An NCI-designated Comprehensive Cancer Center
By Katie Neith | June 25, 2018
Board of Governors - Rossi John Rossi, Ph.D.
For people with unresolved liver diseases — a growing worldwide epidemic — the result is often the development of fibrosis that can then lead to cirrhosis. Patients with cirrhosis are in danger of developing hepatocellular carcinoma (HCC), the most common type of liver cancer in adults and very hard to treat successfully.
In an effort to improve options for those with HCC, a group of researchers have identified a way of potentially treating a broad range of liver diseases and perhaps even other types of cancer.    
The international team found that small activating RNAs (saRNA) can be used as powerful activators of gene expression to target liver disease. They used saRNA to stimulate an increase of CCAAT/enhancer-binding protein alpha (CEBPA), a key regulatory protein that can activate a series of genes that then act as tumor suppressors by resetting the natural gene regulatory mechanism of liver cells to reduce fibrosis and reverse liver dysfunction.
In addition, CEBPA activates immune cell maturation, which in turn leads to an immune invasion of tumor microenvironments and ultimately to the reduction of tumor growth. The findings of the study are outlined in the paper, “Gene activation of CEBPA using saRNA: preclinical studies of the first in human saRNA drug candidate for liver cancer,” which was published in the journal Oncogene.
“We believe that this therapeutic approach can be used to block inflammation and treat a variety of cancers,” said John Rossi, Ph.D., the Lidow Family Research Chair at City of Hope and co-author of the paper. “Liver cancer and fatty liver disease are a major world health problem. Our small RNA drug is inexpensive to manufacture and has been proven to be safe in both animal models and human clinical trials.”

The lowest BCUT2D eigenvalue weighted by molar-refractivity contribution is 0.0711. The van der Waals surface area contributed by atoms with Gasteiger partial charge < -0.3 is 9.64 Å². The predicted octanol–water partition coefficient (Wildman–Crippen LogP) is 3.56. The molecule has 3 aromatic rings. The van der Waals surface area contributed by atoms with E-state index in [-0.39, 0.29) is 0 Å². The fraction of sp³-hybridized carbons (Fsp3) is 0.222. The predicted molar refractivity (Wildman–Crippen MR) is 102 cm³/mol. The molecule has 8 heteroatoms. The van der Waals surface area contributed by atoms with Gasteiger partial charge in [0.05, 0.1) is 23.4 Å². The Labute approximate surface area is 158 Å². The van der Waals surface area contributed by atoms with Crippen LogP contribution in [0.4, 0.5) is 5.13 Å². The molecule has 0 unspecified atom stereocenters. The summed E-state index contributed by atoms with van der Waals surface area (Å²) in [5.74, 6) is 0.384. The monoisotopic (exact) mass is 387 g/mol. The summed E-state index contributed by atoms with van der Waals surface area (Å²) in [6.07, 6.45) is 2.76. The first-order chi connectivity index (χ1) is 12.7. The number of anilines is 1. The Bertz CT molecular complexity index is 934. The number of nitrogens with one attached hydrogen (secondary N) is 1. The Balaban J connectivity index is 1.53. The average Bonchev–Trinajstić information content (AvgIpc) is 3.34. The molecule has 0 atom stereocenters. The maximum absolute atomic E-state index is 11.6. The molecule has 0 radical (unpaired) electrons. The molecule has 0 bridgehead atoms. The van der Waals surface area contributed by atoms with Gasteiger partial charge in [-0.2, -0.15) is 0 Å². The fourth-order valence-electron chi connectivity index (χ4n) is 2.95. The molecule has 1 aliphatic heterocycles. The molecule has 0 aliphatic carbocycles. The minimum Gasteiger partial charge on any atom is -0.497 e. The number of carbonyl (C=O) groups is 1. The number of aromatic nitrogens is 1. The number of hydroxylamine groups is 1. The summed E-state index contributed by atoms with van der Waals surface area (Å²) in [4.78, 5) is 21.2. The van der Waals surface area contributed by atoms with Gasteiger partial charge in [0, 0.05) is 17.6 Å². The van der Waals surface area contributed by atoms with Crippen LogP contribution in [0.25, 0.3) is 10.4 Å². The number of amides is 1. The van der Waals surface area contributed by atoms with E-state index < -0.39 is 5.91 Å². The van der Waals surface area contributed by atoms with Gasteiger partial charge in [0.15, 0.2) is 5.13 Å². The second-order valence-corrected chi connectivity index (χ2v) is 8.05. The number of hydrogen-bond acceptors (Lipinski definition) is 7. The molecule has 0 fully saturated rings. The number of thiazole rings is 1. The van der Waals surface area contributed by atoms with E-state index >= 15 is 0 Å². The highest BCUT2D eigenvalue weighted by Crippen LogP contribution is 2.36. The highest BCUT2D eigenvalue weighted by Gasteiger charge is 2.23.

Promising Results

In the study, saRNAs aimed at upregulating CEBPA were encapsulated in SMARTICLES nanoparticles to deliver a treatment called MTL-CEBPA in multiple liver disease models. This represents the first development candidate to emerge from an RNA activation platform pioneered by MiNA Therapeutics, a biotechnology company for which Rossi is a co-founder and member of the scientific advisory board.
In a model of advanced liver cirrhosis, MTL-CEBPA significantly reversed liver fibrosis and liver dysfunction, enhancing survival. MTL-CEBPA also reversed the buildup of fat in a model of nonalcoholic fatty liver disease, improved liver function and reduced tumor size in a model of primary liver cancer.
“The combination of beneficial effects observed across a range of liver disease models supports a unique and promising role for MTL-CEBPA therapy in the treatment of liver diseases and liver cancer,” said Robert Habib, CEO of MiNA Therapeutics and another co-author of the Oncogene study, in a company press release. “This exciting preclinical data highlights the potential of saRNAs to upregulate gene expression and treat disease in radically new ways compared to conventional medicines.”
According to Rossi, research into the precise mechanism of action in CEBPA is currently under investigation in his laboratory.
“We believe that animal experiments underway in my lab and in the United Kingdom will provide valuable insight into the future use of this CEBPA activating drug in boosting immunity following chemotherapies,” he said.  
In addition to Rossi and Habib, additional researchers from Imperial College London, Queen Mary University of London, National Taiwan University, Norwegian University of Science and Technology, the Biomedical Research Foundation of the Academy of Athens (Greece), MiNA Therapeutics and BioTD Strategies LLC collaborated on the work.

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